How to Plan a Stress Free Move for Your Dog

Along with the tedium of packing and hauling couches, moving is stressful, but it’s also an exciting ordeal for humans. A new neighborhood– a fabulous new apartment with friendly concierge staff, new restaurants, yoga studio, spin classes or an awesome gym. For a dog, it’s utterly stressful because we have no idea why you’re shoving things into boxes. Take it from me, a 6 year old St Bernard that’s a veteran of moving. I live with two St Bernard brothers, a 16 year old mutt and a three legged cat. For four legged creatures like us, our existence is defined by our “territory’– where we eat, play, pee and most of all, to protect. So when the boxes start stacking and our beds are packed, when our stinky tennis balls are missing, our favorite toilet tree has disappeared, and we’re shoved into a foreign space that smells nothing like our previous home, we are utterly confused.

Moving is particularly tough for adolescent, middle aged, or older dogs, and behavioral issues can arise due to anxieties caused by moving. Here are a few tips to help your dog adjust to their new home to make moving stress free:

Before the move:

  • Update your dog’s identifications such as microchips and dog tags.
  • New York State law mandates that all dog owners license their dogs. Renew your dog’s license here.
  • Review and update all vaccination records and keep an album of your dog’s medical records on your smartphone.
  • Increase activities such as walking, hiking and playing to take the ants out of your dog’s pants. A tired dog is always a better dog.
  • Reintroduce crate training months before the move to get them re-accustomed to the crate. A crate trained dog is a happier dog because the crate is basically the dog’s “bedroom”. The familiar, cozy environment makes the dog feel safe during transport and assists in transitioning with ease in the new home.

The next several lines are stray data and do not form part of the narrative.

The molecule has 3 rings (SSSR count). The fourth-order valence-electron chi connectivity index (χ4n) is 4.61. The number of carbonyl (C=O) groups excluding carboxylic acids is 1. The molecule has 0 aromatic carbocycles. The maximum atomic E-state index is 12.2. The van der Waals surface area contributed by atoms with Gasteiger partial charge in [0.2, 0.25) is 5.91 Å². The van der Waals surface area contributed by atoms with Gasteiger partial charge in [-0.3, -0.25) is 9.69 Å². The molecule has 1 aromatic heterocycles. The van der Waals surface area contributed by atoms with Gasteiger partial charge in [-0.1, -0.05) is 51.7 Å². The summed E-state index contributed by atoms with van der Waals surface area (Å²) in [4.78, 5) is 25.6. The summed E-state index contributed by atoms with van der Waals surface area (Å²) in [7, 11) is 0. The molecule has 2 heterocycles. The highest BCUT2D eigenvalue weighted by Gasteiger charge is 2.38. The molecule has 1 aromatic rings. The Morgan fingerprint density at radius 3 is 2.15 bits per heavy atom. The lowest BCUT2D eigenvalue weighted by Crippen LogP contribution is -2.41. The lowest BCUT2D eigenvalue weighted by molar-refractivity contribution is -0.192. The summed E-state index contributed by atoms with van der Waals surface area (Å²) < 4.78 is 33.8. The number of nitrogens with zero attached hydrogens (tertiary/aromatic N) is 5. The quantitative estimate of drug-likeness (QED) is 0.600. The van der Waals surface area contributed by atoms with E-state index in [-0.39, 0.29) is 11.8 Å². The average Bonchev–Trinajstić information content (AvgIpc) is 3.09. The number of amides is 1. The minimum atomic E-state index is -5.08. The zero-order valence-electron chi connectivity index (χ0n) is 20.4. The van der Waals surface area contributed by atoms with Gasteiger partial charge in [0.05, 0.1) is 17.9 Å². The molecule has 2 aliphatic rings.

• Start reinforcing basic obedience months before the move. Be the dog’s leader and help him feel safe. Reinforcing basic obedience will help your dog navigate through the new building, it’s common areas and neighborhood. New elevators, hallways, lobbies, and random passerby dogs in what we define as our territory confuses the heck out of us without leadership. Prepare us in advance by being our leader.
  • Pack your dog’s belongings last. Keep our bed, toys, and even your dirty t-shirts out because we are comforted by familiar scents and objects. Don’t wash the bedding– keep it smelly because we like it that way (at least until we settle)!
  • Have a game plan on moving day. We shouldn’t be involved in the hustle and bustle of moving because we might feel compelled to guard, get in the way by flirting with the movers, or get lost in the confusion. Contact Dog City in advance to set up a temperament test before the moving date. If your dog has passed the temperament test, Dog City can keep your dog busy on your moving day. I’m sure that your dog would prefer to be sniffing dog butts than freaking out around boxes.

After the move:

  • Unpack your dog’s items first. Crate, bed, toys, blankets and bowls— familiar objects will help us feel secure about our surroundings.
  • If your dog is young or prone to anxiety, use pens, crates and gates to partition the dog away from the entrance. Noises in the hallway will provoke your dog to bark as your dog is already feeling insecure in the new home. Don’t allow your dog to claim the entrance door as their space to guard, or anxiously wait for your return home. Create a safe, confined, den like space to make your dog feel secure.
  • Do not give your dog free reign of the apartment if your dog is not fully potty trained. Nervous territory marking and accidents due to confusion are common within the first few weeks of moving. Lead your dog to the new toilet location frequently and provide profuse praise and high value treats to reinforce potty training.
  • Resume feeding, walking, and potty routines immediately. This is particularly important if you have moved from a different time zone. We don’t wear a watch. We determine time by routine provided, which helps us feel secure again.
  • Provide extra exercise and socialization opportunities for your dog. The sooner your dog makes friends, the sooner he will acclimate to his new environment. We are social creatures.

Most importantly, take the time to explore the new building and neighborhood with your dog. We are nomadic in nature, and thrive on being lead to sniffspect our surroundings with our pack leader.

May your new home bring you much light, love, and new opportunities for you and your canine family member.

Welcome home!